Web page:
Updated with news of court injunction. See below.
In a decision that shocks only the people who haven’t been paying attention, the CRTC today decided to revoke all the licences of Aboriginal Voices Radio, a network of FM stations in major markets that were designed to provide programming to aboriginal Canadians living off-reserve. In a press release, it said it was doing so “to help improve radio service for urban Aboriginal listeners”, which sounds a bit like Orwellian doublespeak but is actually more true than false.
The decision requires AVR to cease broadcasting within a month (July 25), and will open up FM frequencies in the very competitive markets of Toronto, Ottawa, Edmonton, Calgary and Vancouver. (AVR also had stations in Montreal and Kitchener that they later dropped, and authorizations for stations in Regina and Saskatoon that never went on the air.) The commission says it will call for new applications for those cities, but “will give priority to proposals for services that will serve Aboriginal communities.”
To understand the decision, I could point to licence renewal decisions in which the CRTC got promises from AVR that it would come into compliance with its obligations, and then fail to do so. I could point to the programming on the air, of which none is local and little seems specifically targeted at aboriginals.
But instead, I’ll just point you to the transcript of the CRTC hearing of May 13 that AVR was asked to attend to explain itself.
AVR brought in external consultants from Bray & Partners who promised to bring the stations into compliance with their licenses. (It included a news team led by Steve Kowch, former CJAD and CFRB program director.) Bray representatives and AVR president Jamie Hill made the usual we’re-so-sorry and we-take-this-very-seriously statements as everyone does when they’re called to a CRTC hearing for non-compliance.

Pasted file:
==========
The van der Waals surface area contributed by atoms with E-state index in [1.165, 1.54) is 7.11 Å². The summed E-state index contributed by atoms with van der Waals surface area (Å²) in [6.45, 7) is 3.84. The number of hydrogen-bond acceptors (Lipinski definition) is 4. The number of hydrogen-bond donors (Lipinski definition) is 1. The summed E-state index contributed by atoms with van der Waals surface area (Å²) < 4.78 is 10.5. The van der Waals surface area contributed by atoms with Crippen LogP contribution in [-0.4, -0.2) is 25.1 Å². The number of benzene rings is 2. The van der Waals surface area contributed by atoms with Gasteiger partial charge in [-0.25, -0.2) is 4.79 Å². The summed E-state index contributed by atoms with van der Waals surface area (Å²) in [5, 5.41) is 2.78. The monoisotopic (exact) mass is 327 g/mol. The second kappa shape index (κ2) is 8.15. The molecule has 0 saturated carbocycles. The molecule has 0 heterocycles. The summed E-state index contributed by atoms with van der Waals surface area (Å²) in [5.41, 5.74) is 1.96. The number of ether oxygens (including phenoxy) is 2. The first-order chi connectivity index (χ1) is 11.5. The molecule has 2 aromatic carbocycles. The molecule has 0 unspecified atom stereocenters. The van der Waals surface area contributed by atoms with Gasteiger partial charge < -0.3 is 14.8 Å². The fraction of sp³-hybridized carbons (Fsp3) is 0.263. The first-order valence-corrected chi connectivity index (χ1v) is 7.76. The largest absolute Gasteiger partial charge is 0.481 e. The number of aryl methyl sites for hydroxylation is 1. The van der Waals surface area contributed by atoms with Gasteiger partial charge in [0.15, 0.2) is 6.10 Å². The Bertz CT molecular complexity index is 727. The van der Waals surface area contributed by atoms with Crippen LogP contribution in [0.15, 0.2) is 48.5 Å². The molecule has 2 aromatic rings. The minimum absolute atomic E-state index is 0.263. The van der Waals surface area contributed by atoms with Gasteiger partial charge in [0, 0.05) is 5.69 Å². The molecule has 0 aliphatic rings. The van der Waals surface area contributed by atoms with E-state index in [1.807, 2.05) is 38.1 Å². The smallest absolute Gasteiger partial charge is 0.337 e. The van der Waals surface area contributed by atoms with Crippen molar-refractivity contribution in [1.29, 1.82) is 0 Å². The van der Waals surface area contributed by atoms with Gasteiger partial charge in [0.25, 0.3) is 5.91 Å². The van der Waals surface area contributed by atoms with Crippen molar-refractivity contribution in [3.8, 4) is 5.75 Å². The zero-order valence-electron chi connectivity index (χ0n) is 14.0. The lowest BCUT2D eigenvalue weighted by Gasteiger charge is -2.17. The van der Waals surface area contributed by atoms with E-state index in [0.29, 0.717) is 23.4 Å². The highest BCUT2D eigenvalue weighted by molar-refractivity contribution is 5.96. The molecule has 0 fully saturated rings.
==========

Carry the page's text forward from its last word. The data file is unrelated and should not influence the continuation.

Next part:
But every time a CRTC commissioner would ask about their coming into compliance, the answer wasn’t “we’ve fixed it” but “we’ll fix it”. And this clearly annoyed the commissioners, because AVR had been making promises to fix it for years.
A few excerpts from the transcript, with key points highlighted by me, are below. It’s long, but in short, AVR has spent a decade failing to meet its licence obligations, it came to the hearing with a half-baked, improvised and incomplete business plan, almost none of which had yet been implemented. The stations were providing no local programming and had no on-air staff, and as a last resort AVR tried to claim CRTC policies are discriminatory.
This wasn’t just about being delayed in filing a form, or being a few percentage points under on Canadian content. The stations were zombies — the Ottawa one had even been off the air since last fall — and there was no real plan to bring them back.
In short, it was all far too little, and far too late. The Canadian Association of Aboriginal Broadcasters also came to the hearing asking the CRTC to call for new applications to serve the communities, and that’s what the commission will do.